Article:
“So taut and approachable—though it still retains [Murakami’s] cool fabulism—that it may expand the Japanese lit icon’s fan base even further.” —Boris Kachka, Vulture
“Moving. . . . Colorless Tsukuru Tazaki may be Murakami’s most human novel yet. . . . [When it] was released in his native country of Japan, it sold a million copies in its first week. That number is astronomical, especially here in the states, where Hillary Clinton’s Hard Choices had a ‘strong’ opening week with only about 100,000 books sold. Calling Murakami a ‘universally respected author’ or even a ‘paragon of literature’ is no longer apt. The man is a cultural force unto himself. . . . [In Colorless Tsukuru] the staples of his work (stories within stories, sexual perversity, mysteries without real answers) all come together to form a beautiful whole. . . . It’s quiet in the same way Marilynne Robinson’s Gilead is, leaving the reader with that nostalgic feeling one gets when putting down a truly captivating story.” — Noah Cruickshank, A.V. Club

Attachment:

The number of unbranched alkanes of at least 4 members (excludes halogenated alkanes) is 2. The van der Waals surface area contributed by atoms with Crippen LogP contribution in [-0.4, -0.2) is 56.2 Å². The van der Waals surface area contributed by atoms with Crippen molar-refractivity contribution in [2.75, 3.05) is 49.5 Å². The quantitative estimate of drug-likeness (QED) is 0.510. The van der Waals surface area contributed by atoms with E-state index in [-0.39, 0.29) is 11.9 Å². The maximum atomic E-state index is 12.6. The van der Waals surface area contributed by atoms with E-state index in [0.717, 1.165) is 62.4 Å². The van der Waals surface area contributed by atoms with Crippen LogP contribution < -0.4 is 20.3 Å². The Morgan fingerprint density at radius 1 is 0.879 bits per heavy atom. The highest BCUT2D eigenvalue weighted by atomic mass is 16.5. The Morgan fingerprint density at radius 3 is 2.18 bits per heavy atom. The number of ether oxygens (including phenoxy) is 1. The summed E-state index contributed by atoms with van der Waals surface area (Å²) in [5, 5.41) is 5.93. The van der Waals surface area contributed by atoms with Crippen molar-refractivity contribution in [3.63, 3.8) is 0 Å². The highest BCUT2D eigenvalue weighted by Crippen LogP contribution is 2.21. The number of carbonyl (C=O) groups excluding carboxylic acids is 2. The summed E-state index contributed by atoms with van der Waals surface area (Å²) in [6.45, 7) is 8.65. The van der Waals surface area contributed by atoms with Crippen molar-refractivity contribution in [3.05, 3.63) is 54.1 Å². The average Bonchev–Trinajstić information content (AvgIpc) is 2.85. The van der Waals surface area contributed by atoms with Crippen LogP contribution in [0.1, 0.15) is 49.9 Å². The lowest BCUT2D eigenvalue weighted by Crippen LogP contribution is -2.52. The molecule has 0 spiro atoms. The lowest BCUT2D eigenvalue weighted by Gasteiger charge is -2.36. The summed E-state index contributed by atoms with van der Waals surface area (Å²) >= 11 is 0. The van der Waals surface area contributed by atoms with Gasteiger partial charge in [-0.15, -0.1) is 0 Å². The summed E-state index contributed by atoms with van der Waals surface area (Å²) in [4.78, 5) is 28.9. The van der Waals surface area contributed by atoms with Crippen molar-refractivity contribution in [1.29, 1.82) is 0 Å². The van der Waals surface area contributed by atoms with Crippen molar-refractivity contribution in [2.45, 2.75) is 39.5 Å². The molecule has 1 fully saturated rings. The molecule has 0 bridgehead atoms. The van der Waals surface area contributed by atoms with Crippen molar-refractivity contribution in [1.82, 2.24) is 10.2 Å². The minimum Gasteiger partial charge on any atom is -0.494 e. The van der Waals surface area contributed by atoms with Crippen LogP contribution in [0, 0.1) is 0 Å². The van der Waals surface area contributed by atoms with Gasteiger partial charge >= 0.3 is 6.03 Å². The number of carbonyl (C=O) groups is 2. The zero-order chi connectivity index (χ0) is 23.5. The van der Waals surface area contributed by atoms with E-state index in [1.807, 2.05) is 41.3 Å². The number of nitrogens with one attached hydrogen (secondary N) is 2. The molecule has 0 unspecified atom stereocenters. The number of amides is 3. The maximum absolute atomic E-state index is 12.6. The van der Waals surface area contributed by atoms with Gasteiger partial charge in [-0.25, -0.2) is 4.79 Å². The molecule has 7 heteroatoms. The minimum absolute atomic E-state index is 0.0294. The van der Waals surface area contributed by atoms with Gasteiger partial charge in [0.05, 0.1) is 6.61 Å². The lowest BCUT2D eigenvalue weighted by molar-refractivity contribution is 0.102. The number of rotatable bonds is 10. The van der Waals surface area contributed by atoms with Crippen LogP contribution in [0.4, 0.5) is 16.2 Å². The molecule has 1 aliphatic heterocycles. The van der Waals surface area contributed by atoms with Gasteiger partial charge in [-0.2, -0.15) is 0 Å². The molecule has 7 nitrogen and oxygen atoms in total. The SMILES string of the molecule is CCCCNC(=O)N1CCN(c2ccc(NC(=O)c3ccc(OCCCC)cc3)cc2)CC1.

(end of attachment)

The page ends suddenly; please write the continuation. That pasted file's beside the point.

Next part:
“Colorless Tsukuru had me hooked from the start. . . . A piercing and surprisingly compact story about friendship and loneliness. . . . Murakami skillfully explores the depths of Tsukuru’s isolation and pain. His nervousness when he begins to suspect that friends have shunned him—and his anguish when it is confirmed—are chilling. No mysticism needed.” —Jeremy Kohler, St. Louis Post-Dispatch
“Questions beget questions in this brilliant new novel by Haruki Murakami. . . . The premise is simple enough, but in the works of Murakami, nothing is simple. The endpapers for [Colorless Tsukuru] make this clear. A partial map of the huge, complex Tokyo subway system surrounds the text. Thousands of travelers pass through central stations on these heavily traveled lines. People intersect without ever meeting. Perfect for Tsukuru. . . . [It is] the gray area[s] Murakami explores so brilliantly. His characters’ lives spin out in the shadow of accidents and natural disasters that have plagued Japan in the decades since Hiroshima. . . . Colorless Tsukuru Tazaki has a strong storyline and sharply drawn characters whose motives are ambiguous: a perfect introduction to Murakami’s world, where questions of guilt and motivation abound, and the future is an open question.” —Kit Reed, The Miami Herald